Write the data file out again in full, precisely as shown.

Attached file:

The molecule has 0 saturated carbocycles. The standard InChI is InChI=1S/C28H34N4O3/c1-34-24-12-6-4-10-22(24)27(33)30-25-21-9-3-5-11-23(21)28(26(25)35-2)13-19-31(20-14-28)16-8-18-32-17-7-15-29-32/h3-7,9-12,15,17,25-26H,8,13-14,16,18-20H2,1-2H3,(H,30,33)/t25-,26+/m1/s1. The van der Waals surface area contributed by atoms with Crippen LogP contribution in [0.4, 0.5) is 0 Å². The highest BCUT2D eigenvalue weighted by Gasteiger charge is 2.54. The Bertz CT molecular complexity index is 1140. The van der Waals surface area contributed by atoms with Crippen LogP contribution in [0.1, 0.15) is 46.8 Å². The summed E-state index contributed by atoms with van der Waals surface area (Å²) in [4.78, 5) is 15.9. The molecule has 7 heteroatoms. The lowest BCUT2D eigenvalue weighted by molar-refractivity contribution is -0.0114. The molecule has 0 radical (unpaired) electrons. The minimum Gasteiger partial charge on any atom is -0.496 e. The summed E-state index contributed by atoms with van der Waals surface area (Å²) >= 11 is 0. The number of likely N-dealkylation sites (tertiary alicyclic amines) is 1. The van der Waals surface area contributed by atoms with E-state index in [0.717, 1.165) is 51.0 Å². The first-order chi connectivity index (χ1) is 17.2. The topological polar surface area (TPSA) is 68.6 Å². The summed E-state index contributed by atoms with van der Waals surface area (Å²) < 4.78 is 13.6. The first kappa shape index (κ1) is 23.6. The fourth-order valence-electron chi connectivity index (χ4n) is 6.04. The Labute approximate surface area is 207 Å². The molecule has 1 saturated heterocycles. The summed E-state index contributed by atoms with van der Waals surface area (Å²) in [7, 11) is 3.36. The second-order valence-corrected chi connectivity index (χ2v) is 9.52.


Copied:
The molecule has 0 saturated carbocycles. The standard InChI is InChI=1S/C28H34N4O3/c1-34-24-12-6-4-10-22(24)27(33)30-25-21-9-3-5-11-23(21)28(26(25)35-2)13-19-31(20-14-28)16-8-18-32-17-7-15-29-32/h3-7,9-12,15,17,25-26H,8,13-14,16,18-20H2,1-2H3,(H,30,33)/t25-,26+/m1/s1. The van der Waals surface area contributed by atoms with Crippen LogP contribution in [0.4, 0.5) is 0 Å². The highest BCUT2D eigenvalue weighted by Gasteiger charge is 2.54. The Bertz CT molecular complexity index is 1140. The van der Waals surface area contributed by atoms with Crippen LogP contribution in [0.1, 0.15) is 46.8 Å². The summed E-state index contributed by atoms with van der Waals surface area (Å²) in [4.78, 5) is 15.9. The molecule has 7 heteroatoms. The lowest BCUT2D eigenvalue weighted by molar-refractivity contribution is -0.0114. The molecule has 0 radical (unpaired) electrons. The minimum Gasteiger partial charge on any atom is -0.496 e. The summed E-state index contributed by atoms with van der Waals surface area (Å²) >= 11 is 0. The number of likely N-dealkylation sites (tertiary alicyclic amines) is 1. The van der Waals surface area contributed by atoms with E-state index in [0.717, 1.165) is 51.0 Å². The first-order chi connectivity index (χ1) is 17.2. The topological polar surface area (TPSA) is 68.6 Å². The summed E-state index contributed by atoms with van der Waals surface area (Å²) < 4.78 is 13.6. The first kappa shape index (κ1) is 23.6. The fourth-order valence-electron chi connectivity index (χ4n) is 6.04. The Labute approximate surface area is 207 Å². The molecule has 1 saturated heterocycles. The summed E-state index contributed by atoms with van der Waals surface area (Å²) in [7, 11) is 3.36. The second-order valence-corrected chi connectivity index (χ2v) is 9.52.